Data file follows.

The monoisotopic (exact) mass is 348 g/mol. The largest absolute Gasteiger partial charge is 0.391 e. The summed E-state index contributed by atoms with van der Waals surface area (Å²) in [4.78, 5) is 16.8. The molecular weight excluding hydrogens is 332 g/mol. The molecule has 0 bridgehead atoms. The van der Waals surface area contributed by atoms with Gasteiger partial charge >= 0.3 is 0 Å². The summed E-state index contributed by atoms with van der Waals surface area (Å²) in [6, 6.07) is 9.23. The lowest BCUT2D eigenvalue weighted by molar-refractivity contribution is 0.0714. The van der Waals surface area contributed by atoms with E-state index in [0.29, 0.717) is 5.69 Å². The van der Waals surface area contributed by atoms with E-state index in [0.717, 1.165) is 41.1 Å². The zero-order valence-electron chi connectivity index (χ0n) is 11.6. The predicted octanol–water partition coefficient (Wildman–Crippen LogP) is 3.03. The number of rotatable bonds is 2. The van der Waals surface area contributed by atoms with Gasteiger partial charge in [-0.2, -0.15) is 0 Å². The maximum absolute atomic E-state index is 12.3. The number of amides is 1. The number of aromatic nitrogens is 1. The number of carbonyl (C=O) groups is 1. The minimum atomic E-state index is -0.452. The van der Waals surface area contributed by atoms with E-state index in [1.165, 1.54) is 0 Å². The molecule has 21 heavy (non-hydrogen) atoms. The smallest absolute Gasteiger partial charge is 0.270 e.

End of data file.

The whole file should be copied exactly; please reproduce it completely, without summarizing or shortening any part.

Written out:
The monoisotopic (exact) mass is 348 g/mol. The largest absolute Gasteiger partial charge is 0.391 e. The summed E-state index contributed by atoms with van der Waals surface area (Å²) in [4.78, 5) is 16.8. The molecular weight excluding hydrogens is 332 g/mol. The molecule has 0 bridgehead atoms. The van der Waals surface area contributed by atoms with Gasteiger partial charge >= 0.3 is 0 Å². The summed E-state index contributed by atoms with van der Waals surface area (Å²) in [6, 6.07) is 9.23. The lowest BCUT2D eigenvalue weighted by molar-refractivity contribution is 0.0714. The van der Waals surface area contributed by atoms with E-state index in [0.29, 0.717) is 5.69 Å². The van der Waals surface area contributed by atoms with E-state index in [0.717, 1.165) is 41.1 Å². The zero-order valence-electron chi connectivity index (χ0n) is 11.6. The predicted octanol–water partition coefficient (Wildman–Crippen LogP) is 3.03. The number of rotatable bonds is 2. The van der Waals surface area contributed by atoms with Gasteiger partial charge in [-0.2, -0.15) is 0 Å². The maximum absolute atomic E-state index is 12.3. The number of amides is 1. The number of aromatic nitrogens is 1. The number of carbonyl (C=O) groups is 1. The minimum atomic E-state index is -0.452. The van der Waals surface area contributed by atoms with E-state index in [1.165, 1.54) is 0 Å². The molecule has 21 heavy (non-hydrogen) atoms. The smallest absolute Gasteiger partial charge is 0.270 e.